Lab meets real life : a laboratory assessment of spontaneous thought and its ecological validity

Kuehner, Christine ; Welz, Annett ; Reinhard, Iris ; Alpers, Georg W.

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URN: urn:nbn:de:bsz:180-madoc-431965
Document Type: Article
Year of publication: 2017
The title of a journal, publication series: PLOS ONE
Volume: 12
Issue number: 9
Page range: 1-23
Place of publication: San Francisco, CA
Publishing house: PLOS
ISSN: 1932-6203
Related URLs:
Publication language: English
Institution: School of Social Sciences > Klinische u. Biologische Psychologie u. Psychotherapie (Alpers 2010-)
Pre-existing license: Creative Commons Attribution 4.0 International (CC BY 4.0)
Subject: 150 Psychology
Abstract: People's minds frequently wander towards self-generated thoughts, which are unrelated to external stimuli or demands. These phenomena, referred to as "spontaneous thought" (ST) and "mind wandering" (MW), have previously been linked with both costs and benefits. Current assessments of ST and MW have predominantly been conducted in the laboratory, whereas studies on the ecological validity of such lab-related constructs and their interrelations are rare. The current study examined the stability of ST dimensions assessed in the lab and their predictive value with respect to MW, repetitive negative thought (uncontrollable rumination, RUM), and affect in daily life. Forty-three university students were assessed with the Amsterdam Resting State Questionnaire (2nd version) to assess ten ST dimensions during the resting state in two laboratory sessions, which were separated by five days of electronic ambulatory assessment (AA). During AA, individuals indicated the intensity of MW and RUM, as well as of positive and negative affect in daily life ten times a day. ST dimensions measured in the lab were moderately stable across one week. Five out of ten ST lab dimensions were predicted by mental health-related symptoms or by dispositional cognitive traits. Hierarchical linear models revealed that a number of ST lab dimensions predicted cognitive and affective states in daily life. Mediation analyses showed that RUM, but not MW per se, accounted for the relationship between specific ST lab dimensions and mood in daily life. By using a simple resting state task, we could demonstrate that a number of lab dimensions of spontaneous thought are moderately stable, are predicted by mental health symptoms and cognitive traits, and show plausible associations with categories of self-generated thought and mood in daily life.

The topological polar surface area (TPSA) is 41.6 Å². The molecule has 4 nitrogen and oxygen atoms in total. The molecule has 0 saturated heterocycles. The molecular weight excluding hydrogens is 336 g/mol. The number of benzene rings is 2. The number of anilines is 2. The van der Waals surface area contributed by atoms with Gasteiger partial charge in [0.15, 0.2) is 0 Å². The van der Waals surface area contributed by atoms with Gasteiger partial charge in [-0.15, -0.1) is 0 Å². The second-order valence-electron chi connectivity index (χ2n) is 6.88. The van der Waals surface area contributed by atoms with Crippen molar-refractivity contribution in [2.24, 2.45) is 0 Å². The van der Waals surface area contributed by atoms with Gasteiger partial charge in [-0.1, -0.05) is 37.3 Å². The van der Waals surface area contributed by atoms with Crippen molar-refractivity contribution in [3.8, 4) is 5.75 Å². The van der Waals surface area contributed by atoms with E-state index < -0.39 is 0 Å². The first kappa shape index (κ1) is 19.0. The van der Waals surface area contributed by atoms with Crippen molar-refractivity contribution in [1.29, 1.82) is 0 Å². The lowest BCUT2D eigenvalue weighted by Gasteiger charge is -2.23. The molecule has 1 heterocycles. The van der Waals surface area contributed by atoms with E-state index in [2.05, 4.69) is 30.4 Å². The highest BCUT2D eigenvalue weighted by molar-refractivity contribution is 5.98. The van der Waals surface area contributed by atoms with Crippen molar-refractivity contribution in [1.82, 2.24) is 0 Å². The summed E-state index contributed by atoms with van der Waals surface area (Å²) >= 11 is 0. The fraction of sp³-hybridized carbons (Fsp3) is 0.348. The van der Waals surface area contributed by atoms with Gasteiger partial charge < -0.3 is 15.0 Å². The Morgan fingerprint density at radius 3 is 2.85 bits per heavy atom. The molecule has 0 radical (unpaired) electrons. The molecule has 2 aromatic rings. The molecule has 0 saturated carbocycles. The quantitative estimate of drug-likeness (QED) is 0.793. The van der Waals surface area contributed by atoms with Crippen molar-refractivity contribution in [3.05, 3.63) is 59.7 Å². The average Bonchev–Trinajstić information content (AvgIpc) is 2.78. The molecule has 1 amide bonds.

Additional information: Online-Ressource

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